Developing Skills in Volleyball

Generally, you can classify all skills in volleyball into one of two categories...

Hard Skill or Soft Skill

In the world of work, “hard skills” are technical or administrative procedures.

Examples include machine operation, financial procedures and sales administration.

These skills are typically easy to observe, quantify and measure.

By contrast, “soft skills” (also called “people skills”) are typically hard to observe, quantify and measure.

People skills have to do with how people relate to each other.

Examples are communicating, listening, solving problems, and resolving conflict.

"Hard" Skills in Sports

In sports, it can be helpful to classify skills as either "hard" or "soft".

Hard skills in sports are the actions that are performed as correctly and consistently as possible.

Some examples are...…

  • The technique of shooting a free throw in basketball.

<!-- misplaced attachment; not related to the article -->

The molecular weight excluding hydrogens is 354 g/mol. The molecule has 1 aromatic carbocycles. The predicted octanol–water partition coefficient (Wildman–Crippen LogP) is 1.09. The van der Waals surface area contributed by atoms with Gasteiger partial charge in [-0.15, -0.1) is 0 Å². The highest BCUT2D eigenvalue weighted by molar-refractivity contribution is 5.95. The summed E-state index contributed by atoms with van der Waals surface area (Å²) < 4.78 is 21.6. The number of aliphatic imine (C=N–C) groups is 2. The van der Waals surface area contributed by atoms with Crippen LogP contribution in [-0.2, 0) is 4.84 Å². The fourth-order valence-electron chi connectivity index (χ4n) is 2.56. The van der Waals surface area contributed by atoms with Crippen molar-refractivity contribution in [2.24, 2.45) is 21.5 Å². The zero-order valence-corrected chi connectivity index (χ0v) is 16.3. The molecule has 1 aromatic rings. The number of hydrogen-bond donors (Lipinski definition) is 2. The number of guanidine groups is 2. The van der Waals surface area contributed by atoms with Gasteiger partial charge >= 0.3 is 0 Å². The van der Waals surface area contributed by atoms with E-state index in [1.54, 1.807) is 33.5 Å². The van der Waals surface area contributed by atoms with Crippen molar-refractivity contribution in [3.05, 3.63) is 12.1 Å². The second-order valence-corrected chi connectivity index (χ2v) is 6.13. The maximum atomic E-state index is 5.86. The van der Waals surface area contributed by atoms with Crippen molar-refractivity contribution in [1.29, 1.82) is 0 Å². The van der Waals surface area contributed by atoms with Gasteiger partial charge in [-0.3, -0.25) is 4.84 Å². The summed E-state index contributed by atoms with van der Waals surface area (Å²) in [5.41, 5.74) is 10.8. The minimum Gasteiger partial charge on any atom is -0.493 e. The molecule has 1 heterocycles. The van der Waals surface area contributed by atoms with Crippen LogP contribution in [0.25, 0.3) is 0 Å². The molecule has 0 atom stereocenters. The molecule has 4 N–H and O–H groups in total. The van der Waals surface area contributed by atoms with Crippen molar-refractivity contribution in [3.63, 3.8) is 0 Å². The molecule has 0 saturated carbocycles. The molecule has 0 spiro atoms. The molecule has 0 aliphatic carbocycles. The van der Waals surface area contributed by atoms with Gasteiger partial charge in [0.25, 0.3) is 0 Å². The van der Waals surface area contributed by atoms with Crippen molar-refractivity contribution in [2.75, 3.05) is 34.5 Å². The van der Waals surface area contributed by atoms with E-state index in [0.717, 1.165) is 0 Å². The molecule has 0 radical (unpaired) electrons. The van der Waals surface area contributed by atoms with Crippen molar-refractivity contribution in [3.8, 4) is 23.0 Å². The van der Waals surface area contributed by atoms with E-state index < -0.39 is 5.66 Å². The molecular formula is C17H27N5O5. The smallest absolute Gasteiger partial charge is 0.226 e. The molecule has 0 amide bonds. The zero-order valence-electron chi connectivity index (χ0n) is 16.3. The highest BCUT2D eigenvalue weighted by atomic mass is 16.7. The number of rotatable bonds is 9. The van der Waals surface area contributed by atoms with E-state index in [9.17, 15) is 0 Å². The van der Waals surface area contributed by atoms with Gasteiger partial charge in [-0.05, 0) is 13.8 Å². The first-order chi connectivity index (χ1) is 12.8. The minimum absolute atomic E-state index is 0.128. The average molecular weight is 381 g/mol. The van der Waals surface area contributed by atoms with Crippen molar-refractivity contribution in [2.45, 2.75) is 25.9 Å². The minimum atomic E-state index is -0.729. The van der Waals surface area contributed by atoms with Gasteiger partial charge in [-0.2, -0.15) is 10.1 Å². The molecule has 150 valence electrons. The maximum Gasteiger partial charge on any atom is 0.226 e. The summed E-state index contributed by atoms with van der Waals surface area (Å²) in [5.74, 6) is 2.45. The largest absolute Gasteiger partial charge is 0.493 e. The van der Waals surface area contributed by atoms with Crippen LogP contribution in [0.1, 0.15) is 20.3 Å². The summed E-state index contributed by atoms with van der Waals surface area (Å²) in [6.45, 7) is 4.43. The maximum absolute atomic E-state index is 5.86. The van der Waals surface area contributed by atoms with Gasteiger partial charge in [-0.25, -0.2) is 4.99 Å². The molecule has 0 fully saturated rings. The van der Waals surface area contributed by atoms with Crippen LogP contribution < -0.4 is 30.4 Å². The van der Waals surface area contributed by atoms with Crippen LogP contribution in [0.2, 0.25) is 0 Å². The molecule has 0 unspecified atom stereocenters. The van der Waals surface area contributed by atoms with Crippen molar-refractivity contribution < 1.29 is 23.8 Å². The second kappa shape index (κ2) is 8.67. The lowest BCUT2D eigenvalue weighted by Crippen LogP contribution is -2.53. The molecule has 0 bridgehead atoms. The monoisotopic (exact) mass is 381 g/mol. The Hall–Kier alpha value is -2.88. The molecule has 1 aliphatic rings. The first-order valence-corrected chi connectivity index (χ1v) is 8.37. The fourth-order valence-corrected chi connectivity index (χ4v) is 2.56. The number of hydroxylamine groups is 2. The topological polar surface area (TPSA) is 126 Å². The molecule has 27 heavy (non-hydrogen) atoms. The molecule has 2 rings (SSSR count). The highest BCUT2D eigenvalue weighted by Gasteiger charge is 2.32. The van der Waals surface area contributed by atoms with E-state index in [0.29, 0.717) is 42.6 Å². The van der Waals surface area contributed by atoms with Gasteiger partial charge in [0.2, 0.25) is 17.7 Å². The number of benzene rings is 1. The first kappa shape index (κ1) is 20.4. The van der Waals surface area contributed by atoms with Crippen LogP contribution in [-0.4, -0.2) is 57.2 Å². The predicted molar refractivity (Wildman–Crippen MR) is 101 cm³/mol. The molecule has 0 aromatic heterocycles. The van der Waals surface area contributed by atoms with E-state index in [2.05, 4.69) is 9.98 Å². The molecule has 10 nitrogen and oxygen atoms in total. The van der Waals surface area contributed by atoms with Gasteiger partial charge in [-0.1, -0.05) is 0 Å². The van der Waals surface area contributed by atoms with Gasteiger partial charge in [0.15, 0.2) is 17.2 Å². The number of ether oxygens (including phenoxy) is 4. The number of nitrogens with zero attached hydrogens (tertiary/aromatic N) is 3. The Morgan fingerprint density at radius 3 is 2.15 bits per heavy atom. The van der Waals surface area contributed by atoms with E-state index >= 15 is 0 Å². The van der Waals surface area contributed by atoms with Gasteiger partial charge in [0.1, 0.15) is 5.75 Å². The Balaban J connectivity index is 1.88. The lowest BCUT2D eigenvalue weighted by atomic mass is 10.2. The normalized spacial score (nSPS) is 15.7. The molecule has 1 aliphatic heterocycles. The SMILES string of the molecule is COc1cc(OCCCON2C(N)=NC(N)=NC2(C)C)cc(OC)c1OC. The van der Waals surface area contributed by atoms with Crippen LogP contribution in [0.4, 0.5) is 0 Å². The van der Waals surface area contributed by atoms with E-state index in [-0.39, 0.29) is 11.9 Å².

• The technique of serving in volleyball.

  • The technique for "long snapping" in American football.

The "Hard" skills in volleyball are all about repeatable precision.

Soft Skills for Sports

Soft skills have many different paths to a good result.

These skills in volleyball aren'’t about doing the same thing every time.

These skills involve recognizing patterns and making smart, timely choices.

Soft skills often involve communication.

Some examples are…...

In basketball, a point guard sensing a weakness in the opponent’s defense and deciding to attack.

In volleyball, a coach sensing the opponent gaining momentum, then calling a timeout.

Skills for hitting

The ability to quickly recognize a pattern or possibility is an important soft skill.

Developing soft skills involves processing information very quickly.

For example, a blocker often needs to make very quick decisions. A really good blocker will recognize when a ball is set tight to the net, then quickly penetrate the net to block the ball.

Getting in position with hands surrounding the ball leaving the hitter with hardly anywhere to go is a very dynamic skill that the blocker developed by learning to quickly recognize when this opportunity presents itself.